Ministers are drawing up plans to give hard-hit haulage firms a DISCOUNT at the pumpsNews of the World (£)

A number of private schools want to re-enter state system as one of Michael Gove's 'free' schoolsSunday Express

James Forsyth: Sayeeda Warsi cries whenever she's criticised

WARSI-BARONESS "Warsi was already in Downing Street’s bad books for a misjudged attack on the ‘Right-wing’ of the Conservative party after the Oldham East by-election. But this week she moved from the lacking judgment category to the positively devious one. She briefed out details of a speech on religion, which she must have known was going to be controversial, before it had been cleared by Downing Street. One senior figure tells me that ‘Downing Street will never trust her again’. Another complains that she’s impossible to deal with and that any criticism leads to tears. Cameron’s problem is that he can’t sack her. Having made such a big deal of appointing a first female Muslim Cabinet Minister, the Prime Minister is stuck with her." – James Forsyth in the Mail on Sunday

Donors abandoning Labour over leftwards drift on economy

"Labour’s biggest donors, including Lord Sainsbury, who has bankrolled the party with £13m in the past decade, are to stop funding the party because they are worried about its direction under Ed Miliband… The financier Sir Ronald Cohen, who has given £2.8m, has also shut his wallet. Other funders who are turning their backs on Ed Miliband include Chai Patel, the care homes magnate who lent the party £1.5m; Barry Townsley, who lent £1m; Sir David Garrard, who loaned the party; and Andrew Rosenfeld, who lent £1m." – The Sunday Times (£)

Ed Balls comes out fighting with attack on 'reckless gamble' over economyObserver

Andrew Rawnsley: The Brownites are back in charge

RAWNSLEY "Ed Miliband put together his first shadow cabinet three months ago. It has been much remarked that the two Eds are both proteges of Gordon Brown and this, along with the appointment of Yvette Cooper as shadow home secretary and the elevation of Douglas Alexander to shadow foreign secretary, seals a Brownite ascendancy over the Labour party. The sons and daughters of Gordon do indeed look more completely in charge than ever they were when Mr Brown was prime minister." – Andrew Rawnsley in The Observer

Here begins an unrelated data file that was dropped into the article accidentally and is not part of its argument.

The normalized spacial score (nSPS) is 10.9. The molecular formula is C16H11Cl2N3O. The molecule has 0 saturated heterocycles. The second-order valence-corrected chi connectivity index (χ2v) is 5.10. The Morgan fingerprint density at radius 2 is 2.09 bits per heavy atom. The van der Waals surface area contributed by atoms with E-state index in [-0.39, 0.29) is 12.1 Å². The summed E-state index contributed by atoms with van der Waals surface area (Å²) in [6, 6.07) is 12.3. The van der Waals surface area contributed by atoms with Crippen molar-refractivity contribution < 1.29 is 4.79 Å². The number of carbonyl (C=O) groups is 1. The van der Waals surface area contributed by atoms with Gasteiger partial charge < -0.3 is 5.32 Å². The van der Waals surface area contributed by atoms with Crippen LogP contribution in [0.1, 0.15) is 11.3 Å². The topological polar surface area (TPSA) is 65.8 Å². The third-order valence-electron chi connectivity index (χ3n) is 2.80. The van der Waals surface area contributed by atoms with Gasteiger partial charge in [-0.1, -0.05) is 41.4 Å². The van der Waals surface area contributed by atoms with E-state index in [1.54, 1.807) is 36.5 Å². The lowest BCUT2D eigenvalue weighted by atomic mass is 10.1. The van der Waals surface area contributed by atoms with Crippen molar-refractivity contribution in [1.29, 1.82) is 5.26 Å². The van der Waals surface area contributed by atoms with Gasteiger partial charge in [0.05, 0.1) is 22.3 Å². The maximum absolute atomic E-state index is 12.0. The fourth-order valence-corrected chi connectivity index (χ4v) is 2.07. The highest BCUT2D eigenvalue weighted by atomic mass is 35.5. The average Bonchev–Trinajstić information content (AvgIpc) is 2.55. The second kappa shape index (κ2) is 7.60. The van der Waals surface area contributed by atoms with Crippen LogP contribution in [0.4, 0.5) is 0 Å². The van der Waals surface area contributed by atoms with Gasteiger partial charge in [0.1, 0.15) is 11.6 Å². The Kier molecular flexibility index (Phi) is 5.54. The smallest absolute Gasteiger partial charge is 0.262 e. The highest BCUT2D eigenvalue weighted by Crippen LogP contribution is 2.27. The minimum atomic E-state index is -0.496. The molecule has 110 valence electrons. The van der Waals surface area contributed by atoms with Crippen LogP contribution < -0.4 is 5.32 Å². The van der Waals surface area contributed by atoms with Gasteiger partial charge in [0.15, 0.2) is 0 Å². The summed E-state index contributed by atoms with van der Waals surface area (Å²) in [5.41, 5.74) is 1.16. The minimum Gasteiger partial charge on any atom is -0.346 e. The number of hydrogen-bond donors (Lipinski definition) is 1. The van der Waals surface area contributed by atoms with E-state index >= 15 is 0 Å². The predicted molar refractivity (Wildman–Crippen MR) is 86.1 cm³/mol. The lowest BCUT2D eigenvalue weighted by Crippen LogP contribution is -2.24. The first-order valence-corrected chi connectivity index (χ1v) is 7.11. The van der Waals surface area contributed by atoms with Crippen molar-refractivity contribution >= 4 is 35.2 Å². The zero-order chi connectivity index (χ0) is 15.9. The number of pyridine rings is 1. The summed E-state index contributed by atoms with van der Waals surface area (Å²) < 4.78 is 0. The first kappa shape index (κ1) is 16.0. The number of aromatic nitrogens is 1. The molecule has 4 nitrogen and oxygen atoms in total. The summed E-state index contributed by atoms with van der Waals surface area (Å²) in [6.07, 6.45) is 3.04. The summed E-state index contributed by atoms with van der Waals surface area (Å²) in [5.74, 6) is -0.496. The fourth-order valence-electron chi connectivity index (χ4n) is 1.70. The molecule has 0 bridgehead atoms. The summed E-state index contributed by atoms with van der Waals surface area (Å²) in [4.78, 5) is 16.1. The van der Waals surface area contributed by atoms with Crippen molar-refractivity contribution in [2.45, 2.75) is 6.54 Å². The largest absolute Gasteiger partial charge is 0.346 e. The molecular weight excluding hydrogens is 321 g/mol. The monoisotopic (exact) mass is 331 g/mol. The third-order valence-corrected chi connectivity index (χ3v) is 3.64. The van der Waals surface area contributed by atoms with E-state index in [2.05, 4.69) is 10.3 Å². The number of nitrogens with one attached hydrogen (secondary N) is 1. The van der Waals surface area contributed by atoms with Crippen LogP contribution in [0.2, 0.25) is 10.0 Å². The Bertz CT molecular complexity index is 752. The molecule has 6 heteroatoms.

"Balls is associated with the very worst of Brownomics. He was Brown's adviser when, as Chancellor, he decided to remove the dividend tax credit from pensions funds, which is generally blamed for the end of the UK's final salary scheme. He was also beside Brown when he made perhaps one of his more absurd decisions, selling Britain's gold reserves at $250 an ounce – today gold is over $1,000 – so the Treasury lost billions for the taxpayer. Balls was also party to Brown's decision to create the tripartite City regulation, taking banking supervision away from the Bank of England to the Financial Services Authority, a move which was partly to blame for the lack of monitoring over the banks." – Margareta Pagano in the Independent on Sunday

"What will Labour do if the Cameron-Osborne-Clegg strategy starts to bear fruit? How will Miliband and Balls speak to those who want to get on in life, and do not share their tribal passion for government, taxation and spending? What does their rigidly binary world-view have to offer other than anger and prophecies of doom? The problem for Labour, I think, is not that the two Eds will clash. The problem is that, on so much, they already agree." – Matthew d'Ancona in The Sunday Telegraph

"Balls, a stocky figure with piercing eyes and a bad stammer, would cross a six-lane motorway to pick a fight." – Paul Goodman in The Sunday Express

Labour peers are threatening to wreck David Cameron's flagship bill on voting reform, with another series of all night sittings in the Lords this weekThe Sunday Telegraph

Other Comment:

  • The Tory manifesto was very clear about Andrew Lansley's NHS reform plans – John Redwood
  • "For the Coalition to deliver real reform, the vested interests in the health and education sectors must be confonted or simply bypassed", says Janet Daley in The Sunday Telegraph
  • Hague hasn't lost his mojo – Daniel Korski in The Spectator

Osborne's ski host was £3.5bn fund manager (…whose wife is top Tory Party official)Mail on Sunday

Lord Strathclyde had affair with notorious Green Party activistSunday Mirror | Mail on Sunday
Voting fraud claims spark calls for ID at pollsIndependent on Sunday